Explore the Bible Sunday School Lesson for June 4

Explore the Bible Sunday School Lesson for June 4


Jeremiah 1:4–19

“It was the best of times, it was the worst of times …” is a phrase that describes the era of the ministry of Jeremiah. Jeremiah, a priestly prophet, served God’s people in one of the most difficult times in the kingdom of Judah.

The opening passage from the “weeping prophet” informs modern spiritual leaders of the necessity of a call from God for leaders and the courage to faithfully serve God in difficult days.

Jeremiah witnessed the downfall of his nation. He was forcibly taken to Egypt (43:6–7). The kingdom of Judah went from the glorious heights of revival under King Josiah to collapse in one generation.

Created (4–10)

God chose Jeremiah to be His prophet during a difficult period in Judah’s history even before the prophet was born. God formed him, set him apart and appointed him to be a prophet to the nations. Jeremiah proclaimed God’s Word to God’s people and unbelieving people groups in other nations. Jeremiah protested the call of God upon his life due to his inexperience and youth (v. 6).

In response to Jeremiah’s protest, God commanded Jeremiah to see. God promised His presence (“I am with you”) and protection (I “will rescue you”) and the words to communicate God’s message of judgment (“uproot and tear down,” “destroy and overthrow” and the positive message of “build and plant”).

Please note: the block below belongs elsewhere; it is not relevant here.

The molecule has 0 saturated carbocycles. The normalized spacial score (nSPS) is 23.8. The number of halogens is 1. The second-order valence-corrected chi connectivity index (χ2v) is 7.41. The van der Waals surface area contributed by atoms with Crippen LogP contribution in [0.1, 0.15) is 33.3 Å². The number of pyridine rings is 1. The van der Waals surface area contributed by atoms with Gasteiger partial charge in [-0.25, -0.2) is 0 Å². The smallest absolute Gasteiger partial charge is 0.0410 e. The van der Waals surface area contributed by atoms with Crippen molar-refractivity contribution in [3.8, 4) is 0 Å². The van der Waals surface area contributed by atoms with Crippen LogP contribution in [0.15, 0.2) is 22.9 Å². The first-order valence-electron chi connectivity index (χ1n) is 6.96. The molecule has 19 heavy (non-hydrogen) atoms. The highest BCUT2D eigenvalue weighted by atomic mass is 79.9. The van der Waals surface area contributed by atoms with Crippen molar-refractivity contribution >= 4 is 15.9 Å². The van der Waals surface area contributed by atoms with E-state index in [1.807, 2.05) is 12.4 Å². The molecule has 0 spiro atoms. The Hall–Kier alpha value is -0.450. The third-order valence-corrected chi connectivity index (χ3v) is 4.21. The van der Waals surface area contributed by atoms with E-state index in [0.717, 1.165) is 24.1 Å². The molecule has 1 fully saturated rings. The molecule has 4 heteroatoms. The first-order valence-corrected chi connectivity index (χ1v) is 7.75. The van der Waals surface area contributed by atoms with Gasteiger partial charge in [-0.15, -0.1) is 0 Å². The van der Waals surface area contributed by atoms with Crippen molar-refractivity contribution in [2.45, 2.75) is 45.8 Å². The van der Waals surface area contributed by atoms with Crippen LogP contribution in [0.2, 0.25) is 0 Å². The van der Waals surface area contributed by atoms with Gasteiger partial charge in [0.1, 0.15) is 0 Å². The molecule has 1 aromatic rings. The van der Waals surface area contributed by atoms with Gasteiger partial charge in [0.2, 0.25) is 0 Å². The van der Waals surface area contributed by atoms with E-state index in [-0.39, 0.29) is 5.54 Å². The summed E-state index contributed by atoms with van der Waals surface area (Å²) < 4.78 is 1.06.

Watched (11–16)

God asked Jeremiah twice, “What do you see?” (vv. 11, 13). Jeremiah saw the branch of an almond tree and a boiling pot tilted toward the south.

In Hebrew, the terms for almond tree and watch resemble each other in spelling and pronunciation. God communicates to the prophet the necessity of watching the north. From the direction of the north, the Babylonians would come in judgment.

God describes the judgment in comprehensive terms. All the kingdoms from the north would come, and all would attack Jerusalem and Judah.

God provided the rationale for the destruction of Judah and Jerusalem as worship of other so-called gods. God’s people burned incense to worship other gods and also worshipped what they had made by their own hands. God still judges His people’s inappropriate worship.

God commanded Jeremiah to see. Likewise, God’s people today need to see the issues that hinder the faithful obedience of God’s people.

Charged (17–19)

This section contains several promises, commands and warnings for the prophet. A literal translation of the command “get yourself ready” is “gird up your loins” — that is, prepare for action. Do not be afraid. God called Jeremiah to stand up and tell God’s Word. Jeremiah’s opponents would not be the enemy of the people of God. Rather, Jeremiah’s opponents would be the “establishment of Judah’s kings, state officials, priests and ordinary citizens.”

If Jeremiah failed to obey his commission, God promised to make Jeremiah cower before them. In addition to the charge, God set forth numerous promises using military symbolism.

God made four promises to Jeremiah: I will make you a fortified city, I will make you an iron pillar, I will make you a bronze wall and I will rescue you.

By Mark Rathel
Professor at the Baptist College of Florida in Graceville, Florida

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